GO
Loading...

Warhol's lost computer art rediscovered 30 years later

After being locked away on floppy disks for nearly three decades, works created by Andy Warhol on a Commodore Amiga computer in 1985 were recovered, the Andy Warhol Museum said.

The new works, which depict some of the pop artist's iconic images, including his famous Campbell's soup can, were extracted from floppy disks by the Carnegie Mellon University Computer Club and its Frank-Ratchye STUDIO for Creative Inquiry in a complex recovery process.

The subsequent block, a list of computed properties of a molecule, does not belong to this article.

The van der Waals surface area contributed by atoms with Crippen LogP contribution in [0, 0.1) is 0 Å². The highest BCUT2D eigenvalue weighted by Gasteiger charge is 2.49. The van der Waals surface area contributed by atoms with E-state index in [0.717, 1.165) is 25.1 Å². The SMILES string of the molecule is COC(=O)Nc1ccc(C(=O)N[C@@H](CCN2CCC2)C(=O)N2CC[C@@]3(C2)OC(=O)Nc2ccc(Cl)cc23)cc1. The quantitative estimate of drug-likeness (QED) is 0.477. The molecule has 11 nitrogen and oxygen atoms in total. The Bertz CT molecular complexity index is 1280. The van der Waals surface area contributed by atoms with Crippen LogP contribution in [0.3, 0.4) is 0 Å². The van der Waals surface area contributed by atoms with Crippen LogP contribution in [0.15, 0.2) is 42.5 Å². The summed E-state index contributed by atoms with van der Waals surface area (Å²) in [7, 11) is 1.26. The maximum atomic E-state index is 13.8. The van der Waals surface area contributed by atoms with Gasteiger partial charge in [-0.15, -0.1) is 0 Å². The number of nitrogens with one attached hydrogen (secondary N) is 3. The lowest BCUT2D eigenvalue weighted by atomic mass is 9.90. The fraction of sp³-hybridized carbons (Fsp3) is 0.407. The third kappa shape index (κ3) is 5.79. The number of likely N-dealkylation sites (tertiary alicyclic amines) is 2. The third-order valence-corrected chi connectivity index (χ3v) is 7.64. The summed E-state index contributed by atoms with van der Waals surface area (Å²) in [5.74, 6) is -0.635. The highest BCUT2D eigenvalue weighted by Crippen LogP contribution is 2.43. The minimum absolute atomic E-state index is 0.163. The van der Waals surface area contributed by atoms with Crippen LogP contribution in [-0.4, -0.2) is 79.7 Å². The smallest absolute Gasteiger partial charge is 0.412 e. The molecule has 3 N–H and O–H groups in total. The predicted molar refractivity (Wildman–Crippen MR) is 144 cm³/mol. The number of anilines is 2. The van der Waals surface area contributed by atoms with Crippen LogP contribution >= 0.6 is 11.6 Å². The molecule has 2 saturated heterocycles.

The whole process was documented by the Hillman Photography Initiative at the Carnegie Museum of Art.

Andy Warhol in 1968.
Jack Mitchell | Getty Images
Andy Warhol in 1968.

According to the museum, the project began after artist Cory Arcangel learned of Warhol's Amiga work from a YouTube clip showing Warhol promoting the release of the Amiga 1000 in 1985.

Arcangel contacted the museum and after some hunting the files were found and a team was assembled to recover the data.

To read more about the process and see some of the images, click here.

—By CNBC Staff.

CNBC NEWSLETTERS

Get the best of CNBC in your inbox

To learn more about how we use your information,
please read our Privacy Policy.
› Learn More

Financial Advisors